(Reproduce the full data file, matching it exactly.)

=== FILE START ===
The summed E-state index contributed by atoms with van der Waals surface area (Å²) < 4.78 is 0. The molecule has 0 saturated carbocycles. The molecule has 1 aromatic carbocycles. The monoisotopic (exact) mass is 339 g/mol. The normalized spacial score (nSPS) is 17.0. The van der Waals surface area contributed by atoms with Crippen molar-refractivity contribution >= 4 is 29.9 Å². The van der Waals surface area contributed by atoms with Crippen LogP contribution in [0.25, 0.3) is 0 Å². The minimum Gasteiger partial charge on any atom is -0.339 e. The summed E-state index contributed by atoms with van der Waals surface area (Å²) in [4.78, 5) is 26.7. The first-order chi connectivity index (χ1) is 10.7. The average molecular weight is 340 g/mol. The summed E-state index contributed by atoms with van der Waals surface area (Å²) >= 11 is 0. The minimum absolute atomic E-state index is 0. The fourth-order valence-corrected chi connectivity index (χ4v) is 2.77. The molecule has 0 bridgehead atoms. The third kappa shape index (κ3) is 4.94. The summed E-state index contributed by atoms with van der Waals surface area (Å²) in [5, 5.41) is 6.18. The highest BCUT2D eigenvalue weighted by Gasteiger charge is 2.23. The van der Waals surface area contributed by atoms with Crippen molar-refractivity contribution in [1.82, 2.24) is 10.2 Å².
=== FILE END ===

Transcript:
The summed E-state index contributed by atoms with van der Waals surface area (Å²) < 4.78 is 0. The molecule has 0 saturated carbocycles. The molecule has 1 aromatic carbocycles. The monoisotopic (exact) mass is 339 g/mol. The normalized spacial score (nSPS) is 17.0. The van der Waals surface area contributed by atoms with Crippen molar-refractivity contribution >= 4 is 29.9 Å². The van der Waals surface area contributed by atoms with Crippen LogP contribution in [0.25, 0.3) is 0 Å². The minimum Gasteiger partial charge on any atom is -0.339 e. The summed E-state index contributed by atoms with van der Waals surface area (Å²) in [4.78, 5) is 26.7. The first-order chi connectivity index (χ1) is 10.7. The average molecular weight is 340 g/mol. The summed E-state index contributed by atoms with van der Waals surface area (Å²) >= 11 is 0. The minimum absolute atomic E-state index is 0. The fourth-order valence-corrected chi connectivity index (χ4v) is 2.77. The molecule has 0 bridgehead atoms. The third kappa shape index (κ3) is 4.94. The summed E-state index contributed by atoms with van der Waals surface area (Å²) in [5, 5.41) is 6.18. The highest BCUT2D eigenvalue weighted by Gasteiger charge is 2.23. The van der Waals surface area contributed by atoms with Crippen molar-refractivity contribution in [1.82, 2.24) is 10.2 Å².